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Delivery of UK military upper limb prosthetics: current concepts and future directions
  1. Robert Llewellyn Thomas1,
  2. R Howes2,
  3. L McMenemy3,4,
  4. P Hindle5,
  5. M Wordsworth6 and
  6. R Staruch7
  1. 1Plastic Surgery Department, Southmead Hospital, Bristol, BS10 5NB, UK
  2. 2Burns, Plastic and Reconstructive Surgery, Salisbury NHS Foundation Trust, Salisbury, UK
  3. 3Academic Department of Military Surgery and Trauma (ADMST), Royal Centre for Defence Medicine, Birmingham, UK
  4. 4Centre for Blast Injury Studies, Imperial College London, London, UK
  5. 5Trauma and Orthopaedic Surgery, University Hospitals Birmingham NHS Foundation Trust, Birmingham, UK
  6. 6Academic Department of Military Surgery and Trauma, Royal Centre for Defence Medicine, Birmingham, UK
  7. 7Department of Plastic Surgery, Oxford University Hospitals NHS Foundation Trust, Oxford, UK
  1. Correspondence to SurgLtCdr Robert Llewellyn Thomas, Plastic Surgery Department, Southmead Hospital, Bristol, UK; rlt{at}


Upper limb prosthetics have a challenging task. A natural upper limb combines strength, coordination and dexterity to accomplish daily activities such as eating, writing, working and social interaction. Artificially replicating these functions requires a prosthetic with composite, synchronous motor function while maintaining sensory feedback and skeletal stability. Achieving these functions requires interfaces between biology and machine across nerve, muscle, bone and skin. This leads to issues related to infection, foreign material encapsulation and implant stability, and electrical signal transduction and interpretation. Over the last 20 years the advent of technologies such as osseointegration, targeted muscle reinnervation, implantable myoelectric sensors, peripheral nerve interfaces and pattern recognition technology has sought to address these problems.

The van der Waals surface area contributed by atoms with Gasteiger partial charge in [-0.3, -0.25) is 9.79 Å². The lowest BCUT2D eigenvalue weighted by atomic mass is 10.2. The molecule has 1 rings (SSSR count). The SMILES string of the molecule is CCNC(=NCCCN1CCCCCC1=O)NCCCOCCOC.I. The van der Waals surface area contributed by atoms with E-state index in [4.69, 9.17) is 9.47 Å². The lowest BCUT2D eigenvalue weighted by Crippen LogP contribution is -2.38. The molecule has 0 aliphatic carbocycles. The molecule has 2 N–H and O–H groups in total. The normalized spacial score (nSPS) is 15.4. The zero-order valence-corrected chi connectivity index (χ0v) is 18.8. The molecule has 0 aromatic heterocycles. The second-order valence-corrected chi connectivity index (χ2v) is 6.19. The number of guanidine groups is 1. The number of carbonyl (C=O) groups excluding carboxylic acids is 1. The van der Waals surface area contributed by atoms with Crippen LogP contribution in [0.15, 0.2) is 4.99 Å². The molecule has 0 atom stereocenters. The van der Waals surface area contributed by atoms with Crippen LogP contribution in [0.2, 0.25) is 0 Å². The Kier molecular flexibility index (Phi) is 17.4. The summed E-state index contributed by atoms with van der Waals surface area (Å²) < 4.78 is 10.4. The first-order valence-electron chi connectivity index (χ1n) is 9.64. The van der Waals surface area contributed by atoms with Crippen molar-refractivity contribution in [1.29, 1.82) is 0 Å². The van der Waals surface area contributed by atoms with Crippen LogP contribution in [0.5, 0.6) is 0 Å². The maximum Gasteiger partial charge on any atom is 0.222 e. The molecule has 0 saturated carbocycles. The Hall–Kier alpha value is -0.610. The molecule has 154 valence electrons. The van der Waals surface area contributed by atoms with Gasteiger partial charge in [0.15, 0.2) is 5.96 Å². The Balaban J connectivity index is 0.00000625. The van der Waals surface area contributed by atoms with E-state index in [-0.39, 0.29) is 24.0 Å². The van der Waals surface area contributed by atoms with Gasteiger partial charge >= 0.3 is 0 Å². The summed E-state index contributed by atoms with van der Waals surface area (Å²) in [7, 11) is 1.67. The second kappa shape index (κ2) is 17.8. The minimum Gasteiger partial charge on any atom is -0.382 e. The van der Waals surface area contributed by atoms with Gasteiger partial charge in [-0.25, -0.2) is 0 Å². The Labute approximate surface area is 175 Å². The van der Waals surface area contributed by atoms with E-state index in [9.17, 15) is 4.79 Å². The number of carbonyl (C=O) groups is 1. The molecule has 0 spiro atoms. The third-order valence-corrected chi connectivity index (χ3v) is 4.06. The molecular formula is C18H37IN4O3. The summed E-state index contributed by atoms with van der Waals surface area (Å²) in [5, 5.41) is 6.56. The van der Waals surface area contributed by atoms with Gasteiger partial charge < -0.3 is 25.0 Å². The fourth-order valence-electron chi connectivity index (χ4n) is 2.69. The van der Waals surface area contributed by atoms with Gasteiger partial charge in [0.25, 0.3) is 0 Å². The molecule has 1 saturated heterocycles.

Due to many advances in prehospital care, truncated timelines to damage control surgery and improved combat personal protective equipment, the numbers of amputees have increased with more patients surviving injury. From October 2001 to March 2019 there were 333 amputees from Afghanistan and Iraq compared with 457 fatalities over a similar period. Over a third of these were significant multiple amputees. With a functional, robust upper limb prosthetic which mirrors or exceeds normal function, injured service personnel could be returned to an active combat role. This has benefits for their physical and mental health, improves employability prospects and allows Defence to retain some of its most highly motivated and skilled people who represent significant financial investment.

  • Orthopaedic & trauma surgery
  • Hand & wrist
  • Limb reconstruction

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  • Contributors All authors listed contributed materially to the content of this article. The overall responsibility of the contents and viewpoints lies with the corresponding author, RLT. RH, LM, PH and MW provided editorial advice and recommendations relevant to their areas of special interest, particularly those involving osseointegration and long-term experience of the clinical outcomes. RS has acted in his academic capacity as senior author and editorial oversight in addition to making valuable contributions to the content related to the DMRC.

  • Funding The authors have not declared a specific grant for this research from any funding agency in the public, commercial or not-for-profit sectors.

  • Competing interests None declared.

  • Provenance and peer review Commissioned; externally peer reviewed.